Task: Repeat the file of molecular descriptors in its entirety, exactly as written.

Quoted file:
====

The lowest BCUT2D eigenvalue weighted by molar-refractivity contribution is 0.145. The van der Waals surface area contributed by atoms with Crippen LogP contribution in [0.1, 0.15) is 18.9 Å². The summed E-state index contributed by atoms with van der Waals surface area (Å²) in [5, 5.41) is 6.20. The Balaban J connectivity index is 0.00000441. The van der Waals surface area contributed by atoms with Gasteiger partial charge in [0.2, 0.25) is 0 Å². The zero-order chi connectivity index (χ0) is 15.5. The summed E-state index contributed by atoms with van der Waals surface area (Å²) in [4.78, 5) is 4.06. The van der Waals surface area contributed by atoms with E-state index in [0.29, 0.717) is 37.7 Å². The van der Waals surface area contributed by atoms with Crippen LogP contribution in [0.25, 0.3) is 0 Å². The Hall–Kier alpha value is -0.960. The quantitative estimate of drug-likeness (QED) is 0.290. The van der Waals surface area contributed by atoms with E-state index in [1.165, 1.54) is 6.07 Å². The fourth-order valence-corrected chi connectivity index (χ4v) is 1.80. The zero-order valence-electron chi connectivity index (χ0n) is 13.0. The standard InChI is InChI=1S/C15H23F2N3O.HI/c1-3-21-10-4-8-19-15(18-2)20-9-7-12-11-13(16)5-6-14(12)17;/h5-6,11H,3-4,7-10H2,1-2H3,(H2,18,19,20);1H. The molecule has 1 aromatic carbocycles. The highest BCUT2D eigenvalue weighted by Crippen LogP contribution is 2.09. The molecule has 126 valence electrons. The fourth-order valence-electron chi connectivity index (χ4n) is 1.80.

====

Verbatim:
The lowest BCUT2D eigenvalue weighted by molar-refractivity contribution is 0.145. The van der Waals surface area contributed by atoms with Crippen LogP contribution in [0.1, 0.15) is 18.9 Å². The summed E-state index contributed by atoms with van der Waals surface area (Å²) in [5, 5.41) is 6.20. The Balaban J connectivity index is 0.00000441. The van der Waals surface area contributed by atoms with Gasteiger partial charge in [0.2, 0.25) is 0 Å². The zero-order chi connectivity index (χ0) is 15.5. The summed E-state index contributed by atoms with van der Waals surface area (Å²) in [4.78, 5) is 4.06. The van der Waals surface area contributed by atoms with E-state index in [0.29, 0.717) is 37.7 Å². The van der Waals surface area contributed by atoms with Crippen LogP contribution in [0.25, 0.3) is 0 Å². The Hall–Kier alpha value is -0.960. The quantitative estimate of drug-likeness (QED) is 0.290. The van der Waals surface area contributed by atoms with E-state index in [1.165, 1.54) is 6.07 Å². The fourth-order valence-corrected chi connectivity index (χ4v) is 1.80. The zero-order valence-electron chi connectivity index (χ0n) is 13.0. The standard InChI is InChI=1S/C15H23F2N3O.HI/c1-3-21-10-4-8-19-15(18-2)20-9-7-12-11-13(16)5-6-14(12)17;/h5-6,11H,3-4,7-10H2,1-2H3,(H2,18,19,20);1H. The molecule has 1 aromatic carbocycles. The highest BCUT2D eigenvalue weighted by Crippen LogP contribution is 2.09. The molecule has 126 valence electrons. The fourth-order valence-electron chi connectivity index (χ4n) is 1.80.